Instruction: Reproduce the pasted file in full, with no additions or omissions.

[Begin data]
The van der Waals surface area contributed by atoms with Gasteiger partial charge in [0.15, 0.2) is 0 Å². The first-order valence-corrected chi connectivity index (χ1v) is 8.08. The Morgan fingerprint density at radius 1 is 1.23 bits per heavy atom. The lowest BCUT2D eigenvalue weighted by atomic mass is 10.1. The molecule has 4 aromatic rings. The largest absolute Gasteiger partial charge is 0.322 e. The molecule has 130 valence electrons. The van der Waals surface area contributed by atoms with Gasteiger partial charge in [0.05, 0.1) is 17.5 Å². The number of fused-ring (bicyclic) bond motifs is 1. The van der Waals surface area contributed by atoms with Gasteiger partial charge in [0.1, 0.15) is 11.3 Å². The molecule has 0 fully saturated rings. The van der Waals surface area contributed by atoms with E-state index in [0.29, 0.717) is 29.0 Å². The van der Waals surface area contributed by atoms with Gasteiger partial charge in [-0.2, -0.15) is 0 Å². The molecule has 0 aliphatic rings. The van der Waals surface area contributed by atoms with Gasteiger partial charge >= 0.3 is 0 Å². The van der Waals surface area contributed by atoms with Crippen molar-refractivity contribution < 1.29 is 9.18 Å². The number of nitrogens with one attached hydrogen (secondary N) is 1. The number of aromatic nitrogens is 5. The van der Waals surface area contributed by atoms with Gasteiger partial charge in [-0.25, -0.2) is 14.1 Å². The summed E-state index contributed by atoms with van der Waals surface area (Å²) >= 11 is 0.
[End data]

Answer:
The van der Waals surface area contributed by atoms with Gasteiger partial charge in [0.15, 0.2) is 0 Å². The first-order valence-corrected chi connectivity index (χ1v) is 8.08. The Morgan fingerprint density at radius 1 is 1.23 bits per heavy atom. The lowest BCUT2D eigenvalue weighted by atomic mass is 10.1. The molecule has 4 aromatic rings. The largest absolute Gasteiger partial charge is 0.322 e. The molecule has 130 valence electrons. The van der Waals surface area contributed by atoms with Gasteiger partial charge in [0.05, 0.1) is 17.5 Å². The number of fused-ring (bicyclic) bond motifs is 1. The van der Waals surface area contributed by atoms with Gasteiger partial charge in [0.1, 0.15) is 11.3 Å². The molecule has 0 fully saturated rings. The van der Waals surface area contributed by atoms with E-state index in [0.29, 0.717) is 29.0 Å². The van der Waals surface area contributed by atoms with Gasteiger partial charge in [-0.2, -0.15) is 0 Å². The molecule has 0 aliphatic rings. The van der Waals surface area contributed by atoms with Gasteiger partial charge >= 0.3 is 0 Å². The van der Waals surface area contributed by atoms with Crippen molar-refractivity contribution < 1.29 is 9.18 Å². The number of nitrogens with one attached hydrogen (secondary N) is 1. The number of aromatic nitrogens is 5. The van der Waals surface area contributed by atoms with Gasteiger partial charge in [-0.25, -0.2) is 14.1 Å². The summed E-state index contributed by atoms with van der Waals surface area (Å²) >= 11 is 0.